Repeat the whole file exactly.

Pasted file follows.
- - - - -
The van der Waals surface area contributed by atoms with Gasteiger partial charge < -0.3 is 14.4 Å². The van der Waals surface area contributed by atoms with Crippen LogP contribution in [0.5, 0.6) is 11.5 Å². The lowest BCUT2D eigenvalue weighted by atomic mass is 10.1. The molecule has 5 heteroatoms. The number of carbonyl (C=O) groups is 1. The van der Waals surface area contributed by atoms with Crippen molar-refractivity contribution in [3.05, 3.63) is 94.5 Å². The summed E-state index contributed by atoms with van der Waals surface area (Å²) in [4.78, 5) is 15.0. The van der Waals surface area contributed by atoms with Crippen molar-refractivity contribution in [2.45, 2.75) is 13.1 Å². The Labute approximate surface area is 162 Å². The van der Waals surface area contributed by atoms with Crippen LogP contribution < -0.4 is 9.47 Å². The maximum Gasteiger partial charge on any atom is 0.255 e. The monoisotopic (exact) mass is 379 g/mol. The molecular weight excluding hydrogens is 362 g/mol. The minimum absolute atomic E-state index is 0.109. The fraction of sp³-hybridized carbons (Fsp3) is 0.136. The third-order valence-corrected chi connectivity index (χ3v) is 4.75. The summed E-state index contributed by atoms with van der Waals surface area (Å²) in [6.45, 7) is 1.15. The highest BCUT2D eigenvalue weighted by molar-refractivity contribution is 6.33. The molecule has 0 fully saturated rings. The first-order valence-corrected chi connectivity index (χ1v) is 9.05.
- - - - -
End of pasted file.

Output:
The van der Waals surface area contributed by atoms with Gasteiger partial charge < -0.3 is 14.4 Å². The van der Waals surface area contributed by atoms with Crippen LogP contribution in [0.5, 0.6) is 11.5 Å². The lowest BCUT2D eigenvalue weighted by atomic mass is 10.1. The molecule has 5 heteroatoms. The number of carbonyl (C=O) groups is 1. The van der Waals surface area contributed by atoms with Crippen molar-refractivity contribution in [3.05, 3.63) is 94.5 Å². The summed E-state index contributed by atoms with van der Waals surface area (Å²) in [4.78, 5) is 15.0. The van der Waals surface area contributed by atoms with Crippen molar-refractivity contribution in [2.45, 2.75) is 13.1 Å². The Labute approximate surface area is 162 Å². The van der Waals surface area contributed by atoms with Crippen LogP contribution < -0.4 is 9.47 Å². The maximum Gasteiger partial charge on any atom is 0.255 e. The monoisotopic (exact) mass is 379 g/mol. The molecular weight excluding hydrogens is 362 g/mol. The minimum absolute atomic E-state index is 0.109. The fraction of sp³-hybridized carbons (Fsp3) is 0.136. The third-order valence-corrected chi connectivity index (χ3v) is 4.75. The summed E-state index contributed by atoms with van der Waals surface area (Å²) in [6.45, 7) is 1.15. The highest BCUT2D eigenvalue weighted by molar-refractivity contribution is 6.33. The molecule has 0 fully saturated rings. The first-order valence-corrected chi connectivity index (χ1v) is 9.05.